Exploring the deep

An Indian scientist was part of an expedition to explore a new world on the ocean floor

 
Last Updated: Saturday 04 July 2015

prattipati Shivshankar Rao from the National Institute of Oceanography ( nio ), Goa, has become the first Indian scientist to reach the ocean floor 3,680 metres under the sea level. On invitation from the Rutgers University, usa , Rao joined a three-week long diving cruise expedition into the depths of the mid-Atlantic ridge on board the R V Atlantis along with 23 other scientists mainly from the us , the uk , and Portugal.

The expedition left the Portuguese port of Ponta Delgada in the Azores islands on July 5 and returned to Barbados on July 31. It was sponsored by the us National Science Foundation. On board were biologists, geneticists, and oceanographers eager to map the gene flow and species diversity in the deep sea hydrothermal vent communities.

Rao has been searching for hydrothermal fields and vents also known as deep-sea geysers in the sea near the Andaman Islands in the Indian ocean. He returned from the cruise with 50 kg of suphide samples and hydrothermal minerals, including parts of the chimney vents collected during the entire expedition, where Rao was the main geologist on board. Over the next few months, Rao and the team of nio geologists will analyse the colourful samples.

Sea floor hot springs are responsible for the formation of several metal rich deposits which was first discovered on the East Pacific Rise in 1977. Since then, hydrothermal activity has been found at several locations on the mid-oceanic ridges and on submarine hotspot volcanoes.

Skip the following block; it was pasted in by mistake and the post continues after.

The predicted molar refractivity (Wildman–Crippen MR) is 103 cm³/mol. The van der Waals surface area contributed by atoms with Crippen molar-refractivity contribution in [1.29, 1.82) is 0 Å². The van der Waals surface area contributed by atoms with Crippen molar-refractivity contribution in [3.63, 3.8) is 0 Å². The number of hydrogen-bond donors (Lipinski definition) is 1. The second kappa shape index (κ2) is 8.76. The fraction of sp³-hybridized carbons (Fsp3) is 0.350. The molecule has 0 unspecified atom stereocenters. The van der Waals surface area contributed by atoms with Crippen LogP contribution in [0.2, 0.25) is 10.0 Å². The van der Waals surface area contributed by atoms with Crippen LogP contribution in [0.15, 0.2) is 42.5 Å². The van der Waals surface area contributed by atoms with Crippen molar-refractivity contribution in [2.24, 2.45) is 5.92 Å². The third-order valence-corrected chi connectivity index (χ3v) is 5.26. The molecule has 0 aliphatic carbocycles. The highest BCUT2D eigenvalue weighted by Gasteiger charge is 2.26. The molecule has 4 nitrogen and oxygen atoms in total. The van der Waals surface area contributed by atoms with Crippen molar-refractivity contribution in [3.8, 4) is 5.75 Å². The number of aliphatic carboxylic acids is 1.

Rao joined Bob Vrijenhoek, biologist and the chief of the expedition, for a two-hour descent to the ' tag field', a five sq km area on the ocean floor with a circular sulphide mound that has a diameter of about 200 metres, in the titanium shell dvs Alvin. The Alvin is owned by the us Navy and operated for research. "The Alvin has crouching space for just two scientists and the pilot. It's hard to sit like that for 10 hours, before we begin the ascent. But in the excitement, nothing matters," says the geologist. "I only ate the sandwich and apple they gave each of us on the trip up," he recounts.

" tag was spectacular with a gigantic active black smoker in the centre of a large sulphide mound displaying several dead chimneys and diffusive flows supporting an entirely new ecosystem," was Rao's description. "It was an awesome experience."

The potential commercial value of the hydrothermal minerals is enormous. Some are known to have 50 per cent of copper, zinc and lead deposits. This could be "a resource site as large as those on land", according to Rao. tag 's suphide mound is estimated to contain four million tonnes of metal sulphides, comparable to the volcanic deposits found in Cyprus and Oman, both under commercial exploitation presently.

Before 1977, it was believed that no life was possible at such depths of the ocean, where the sunlight did not penetrate. Now new studies open up possibilities of understanding life on other planets, as also the survival possibilities for life in such highly toxic environments. Biologists are interested in the sulphur-reducing bacteria that float like huge mats in the ocean, and present studies are focusing on the bio-life that thrives there.

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